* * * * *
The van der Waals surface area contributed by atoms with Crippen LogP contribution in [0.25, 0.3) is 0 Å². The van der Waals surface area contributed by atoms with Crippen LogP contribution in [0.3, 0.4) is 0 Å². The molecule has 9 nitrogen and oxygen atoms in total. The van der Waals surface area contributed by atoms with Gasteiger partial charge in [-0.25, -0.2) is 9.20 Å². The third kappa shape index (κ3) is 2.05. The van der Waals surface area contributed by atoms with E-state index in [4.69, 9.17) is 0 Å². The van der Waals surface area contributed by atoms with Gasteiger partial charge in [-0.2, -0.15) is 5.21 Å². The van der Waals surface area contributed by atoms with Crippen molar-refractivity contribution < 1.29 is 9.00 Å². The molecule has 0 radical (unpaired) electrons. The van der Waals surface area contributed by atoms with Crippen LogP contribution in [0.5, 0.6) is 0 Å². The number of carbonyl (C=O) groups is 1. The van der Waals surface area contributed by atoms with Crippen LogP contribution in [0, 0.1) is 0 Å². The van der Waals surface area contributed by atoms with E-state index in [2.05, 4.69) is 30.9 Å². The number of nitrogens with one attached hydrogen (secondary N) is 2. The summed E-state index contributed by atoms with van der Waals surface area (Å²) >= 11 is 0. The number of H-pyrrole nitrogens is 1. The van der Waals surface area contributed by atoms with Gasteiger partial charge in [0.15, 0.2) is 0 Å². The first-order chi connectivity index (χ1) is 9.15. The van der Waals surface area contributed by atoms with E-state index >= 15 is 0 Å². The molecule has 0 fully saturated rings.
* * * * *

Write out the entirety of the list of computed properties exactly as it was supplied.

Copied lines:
The van der Waals surface area contributed by atoms with Crippen LogP contribution in [0.25, 0.3) is 0 Å². The van der Waals surface area contributed by atoms with Crippen LogP contribution in [0.3, 0.4) is 0 Å². The molecule has 9 nitrogen and oxygen atoms in total. The van der Waals surface area contributed by atoms with Gasteiger partial charge in [-0.25, -0.2) is 9.20 Å². The third kappa shape index (κ3) is 2.05. The van der Waals surface area contributed by atoms with E-state index in [4.69, 9.17) is 0 Å². The van der Waals surface area contributed by atoms with Gasteiger partial charge in [-0.2, -0.15) is 5.21 Å². The van der Waals surface area contributed by atoms with Crippen molar-refractivity contribution < 1.29 is 9.00 Å². The molecule has 0 radical (unpaired) electrons. The van der Waals surface area contributed by atoms with Crippen LogP contribution in [0.5, 0.6) is 0 Å². The number of carbonyl (C=O) groups is 1. The van der Waals surface area contributed by atoms with Crippen LogP contribution in [0, 0.1) is 0 Å². The van der Waals surface area contributed by atoms with E-state index in [2.05, 4.69) is 30.9 Å². The number of nitrogens with one attached hydrogen (secondary N) is 2. The summed E-state index contributed by atoms with van der Waals surface area (Å²) >= 11 is 0. The number of H-pyrrole nitrogens is 1. The van der Waals surface area contributed by atoms with Gasteiger partial charge in [0.15, 0.2) is 0 Å². The first-order chi connectivity index (χ1) is 9.15. The van der Waals surface area contributed by atoms with E-state index >= 15 is 0 Å². The molecule has 0 fully saturated rings.